Phil is back from another emergency trip to Turlock, and Dean is safely ensconced back in Detroit after a trip to Virginia, and after adopting another kitten! Cats get discussed, of course, and in an almost weekly occurrence, “Lord Turlock” issues proclamations. Then your friends in podcasting continue to tackle the appalling, ongoing wave of violence being directed against member of the AAPI community, which somehow leads to a discussion of just one of the problems Phil had with Godzilla vs. Kong. Dean and Phil share a text message from a loyal listener, and celebrate the show business lives of the actor who played “Cousin It”, a country-rock hitmaker, and a prolific country songwriter, and wax rhapsodic about the pedal steel guitar! Friend of show Jon Lawlor has another single out and it inspires a conversation about mental health and the messy business of having feelings. Dean and Phil both have feelings about the death (?) of the Arclight and Pacific movie theater chains, and about the controversy surrounding this year’s Oscar front-runner for Best Picture, Nomadland. Finally, speaking of the Oscars, Dean and Phil close the proceedings with an Oscar-themed edition of their recent (and apparently popular?) vintage movie ad game!
This week’s brand new show is a whole lot of fun, with a cold open (about Dean’s former website), a special guest appearance (from Siren FM’s Alex Lewczuk), a discussion about why certain movies (especially in the “Star Trek” universe) seem like movies, whereas others seem like TV episodes, a review of Doctor Sleep, a celebration of Stanley Kubrick, an analysis of an all-time great movie monologue delivered by a powerhouse actress (Nicole Kidman), and a remembrance of actor-producer Kirk Douglas, along with a thoughtful conversation about the messy business of appraising legacies.
This week’s show begins with the re-visiting of topics from 12 years ago this week, as your Friends in Podcasting discuss how the box office and box office reporting and the importance of foreign markets for American movies has changed. A great actor who appeared in more than 100 movies, making all of them better, died this weekend, and as Dean and Phil celebrate his career, it leads to a discussion of the just-released El Camino: A Breaking Bad Movie. Also in “Celebrity Deaths”, Dean and Phil regale with stories of a bona fide World War II hero and the first man to “walk” in space. This leads to a discussion of the Brad Pitt space adventure Ad Astra.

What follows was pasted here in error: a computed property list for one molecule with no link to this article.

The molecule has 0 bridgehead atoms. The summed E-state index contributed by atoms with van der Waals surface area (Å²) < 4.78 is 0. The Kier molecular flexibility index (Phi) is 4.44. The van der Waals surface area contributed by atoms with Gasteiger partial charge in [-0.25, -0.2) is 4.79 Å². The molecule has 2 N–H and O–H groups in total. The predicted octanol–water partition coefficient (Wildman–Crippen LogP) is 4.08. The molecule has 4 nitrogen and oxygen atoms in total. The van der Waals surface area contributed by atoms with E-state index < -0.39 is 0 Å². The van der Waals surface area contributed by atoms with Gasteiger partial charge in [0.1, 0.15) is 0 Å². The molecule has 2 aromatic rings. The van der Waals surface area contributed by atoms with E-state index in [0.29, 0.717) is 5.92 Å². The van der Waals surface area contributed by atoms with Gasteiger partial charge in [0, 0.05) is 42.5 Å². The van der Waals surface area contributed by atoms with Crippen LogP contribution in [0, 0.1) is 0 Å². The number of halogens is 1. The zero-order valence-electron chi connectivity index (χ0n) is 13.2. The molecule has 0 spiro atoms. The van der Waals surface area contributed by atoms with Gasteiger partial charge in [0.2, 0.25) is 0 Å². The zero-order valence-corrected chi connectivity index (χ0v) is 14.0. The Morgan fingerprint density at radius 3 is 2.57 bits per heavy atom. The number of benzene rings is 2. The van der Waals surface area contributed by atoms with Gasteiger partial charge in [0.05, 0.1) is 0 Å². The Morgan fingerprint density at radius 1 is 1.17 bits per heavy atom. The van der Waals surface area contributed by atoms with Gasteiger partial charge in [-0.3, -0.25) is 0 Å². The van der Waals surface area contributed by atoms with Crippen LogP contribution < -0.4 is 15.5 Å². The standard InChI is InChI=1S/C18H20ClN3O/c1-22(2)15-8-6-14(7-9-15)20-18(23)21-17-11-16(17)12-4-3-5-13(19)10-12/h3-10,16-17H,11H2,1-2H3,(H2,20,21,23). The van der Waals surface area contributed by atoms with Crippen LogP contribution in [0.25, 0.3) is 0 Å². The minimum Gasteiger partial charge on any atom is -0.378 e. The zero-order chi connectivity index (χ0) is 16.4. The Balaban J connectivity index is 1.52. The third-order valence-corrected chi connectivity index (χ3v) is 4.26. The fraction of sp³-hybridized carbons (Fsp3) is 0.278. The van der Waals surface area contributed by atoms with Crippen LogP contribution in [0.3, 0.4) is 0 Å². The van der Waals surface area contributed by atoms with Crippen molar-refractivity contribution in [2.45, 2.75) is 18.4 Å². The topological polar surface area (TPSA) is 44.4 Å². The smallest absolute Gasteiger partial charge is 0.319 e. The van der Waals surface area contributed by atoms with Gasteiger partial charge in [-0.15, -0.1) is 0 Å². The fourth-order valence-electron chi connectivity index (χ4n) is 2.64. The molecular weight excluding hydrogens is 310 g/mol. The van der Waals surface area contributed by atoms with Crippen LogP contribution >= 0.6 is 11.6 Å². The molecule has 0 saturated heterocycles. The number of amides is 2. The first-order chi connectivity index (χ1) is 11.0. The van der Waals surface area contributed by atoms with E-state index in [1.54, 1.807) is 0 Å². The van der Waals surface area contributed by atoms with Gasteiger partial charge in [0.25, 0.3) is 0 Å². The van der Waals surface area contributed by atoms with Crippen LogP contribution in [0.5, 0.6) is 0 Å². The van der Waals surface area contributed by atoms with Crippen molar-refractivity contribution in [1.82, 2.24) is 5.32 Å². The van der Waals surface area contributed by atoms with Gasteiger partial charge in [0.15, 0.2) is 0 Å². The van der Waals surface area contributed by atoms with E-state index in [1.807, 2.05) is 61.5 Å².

This week’s installment of YOUR Chillpak Hollywood Hour is a 75 minute, globe-trotting, space-faring, time-traveling adventure. 12 years ago this week, your friends in podcasting were discussing San Diego Comic-Con and “Star Trek”. This week, they are STILL discussing Comic-Con and “Star Trek”! They are also discussing the 50th anniversary of the Moon landing, great space movies, the Emmy nominations, great comedy shows, racism, freedom of speech and binge-watching. If you are going to be in Detroit this week, why not see Dean perform his live improv episode of “The X-Files”?
Mattie Giles is a Detroit-based film and television critic who has appeared on YOUR Chillpak Hollywood Hour in the past. On this week’s show, he Skypes in with your friends in podcasting for a full hour of hilarious, free-wheeling conversation covering such topics as the film scene in Detroit, Detroit barbecue, the TV show “The Detroiters” and more things Detroit in anticipation of Dean’s moving there this fall. The talk also turns to recent movies, and one classic film as well, the TV shows Mattie has been reviewing, “The X-Files”, depression and more. All in all, it’s a truly entertaining hour!
This week’s show is over five and a half years in the making.
It starts with your friends in podcasting revealing their all-time Top Ten Films.
Then, they reveal the all-time Top Ten according to all the guests who have appeared on YOUR Chillpak Hollywood Hour!
What films will make the cut?
We wouldn’t dream of spoiling it. HOWEVER, we CAN let you know that these films did NOT make the top ten, though they came very close, finishing in positions twenty-four through eleven:
24. Vertigo (Director: Alfred Hitchcock, Year: 1958)
23. Apocalypse Now (Francis Coppola, 1979)
22. Amelie (Jean-Pierre Jeunet, 2001)
21. A Clockwork Orange (Stanley Kubrick, 1971)
19. TIE – Pulp Fiction (Quentin Tarantino, 1994), The Big Lebowski (Joel Coen, 1998)
18. Dr. Strangelove or: How I Learned to Stop Worrying and Love the Bomb (Stanley Kubrick, 1964)
17. Wings of Desire (Wim Wenders, 1987)
16. the Matrix (The Wachowskis, 1999)
15. The Third Man (Carol Reed, 1949)
14. Chinatown (Roman Polanski, 1974)
13. Fellini’s 8 1/2 (Federico Fellini, 1963)
12. Goodfellas (Martin Scorsese, 1990)
11. Lawrence of Arabia (David Lean, 1962)
Got your popcorn? Then, let’s go to the movies!